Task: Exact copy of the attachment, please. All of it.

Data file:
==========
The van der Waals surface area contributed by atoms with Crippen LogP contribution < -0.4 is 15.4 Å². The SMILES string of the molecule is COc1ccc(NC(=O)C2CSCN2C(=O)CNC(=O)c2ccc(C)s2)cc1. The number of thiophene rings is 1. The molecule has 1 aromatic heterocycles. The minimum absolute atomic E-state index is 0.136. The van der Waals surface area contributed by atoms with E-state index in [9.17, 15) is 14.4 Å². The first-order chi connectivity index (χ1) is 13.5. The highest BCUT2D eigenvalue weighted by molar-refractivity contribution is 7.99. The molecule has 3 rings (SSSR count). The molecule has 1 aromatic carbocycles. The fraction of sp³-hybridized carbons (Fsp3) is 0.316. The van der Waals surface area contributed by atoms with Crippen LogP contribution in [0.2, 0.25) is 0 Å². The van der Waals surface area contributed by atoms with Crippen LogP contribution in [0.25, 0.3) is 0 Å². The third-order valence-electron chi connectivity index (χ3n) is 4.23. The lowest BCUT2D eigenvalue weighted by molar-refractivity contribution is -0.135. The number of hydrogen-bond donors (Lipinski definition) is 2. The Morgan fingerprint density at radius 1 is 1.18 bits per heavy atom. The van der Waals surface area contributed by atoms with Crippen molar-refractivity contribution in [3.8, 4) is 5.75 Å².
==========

The van der Waals surface area contributed by atoms with Crippen LogP contribution < -0.4 is 15.4 Å². The SMILES string of the molecule is COc1ccc(NC(=O)C2CSCN2C(=O)CNC(=O)c2ccc(C)s2)cc1. The number of thiophene rings is 1. The molecule has 1 aromatic heterocycles. The minimum absolute atomic E-state index is 0.136. The van der Waals surface area contributed by atoms with E-state index in [9.17, 15) is 14.4 Å². The first-order chi connectivity index (χ1) is 13.5. The highest BCUT2D eigenvalue weighted by molar-refractivity contribution is 7.99. The molecule has 3 rings (SSSR count). The molecule has 1 aromatic carbocycles. The fraction of sp³-hybridized carbons (Fsp3) is 0.316. The van der Waals surface area contributed by atoms with Crippen LogP contribution in [0.2, 0.25) is 0 Å². The van der Waals surface area contributed by atoms with Crippen LogP contribution in [0.25, 0.3) is 0 Å². The third-order valence-electron chi connectivity index (χ3n) is 4.23. The lowest BCUT2D eigenvalue weighted by molar-refractivity contribution is -0.135. The number of hydrogen-bond donors (Lipinski definition) is 2. The Morgan fingerprint density at radius 1 is 1.18 bits per heavy atom. The van der Waals surface area contributed by atoms with Crippen molar-refractivity contribution in [3.8, 4) is 5.75 Å².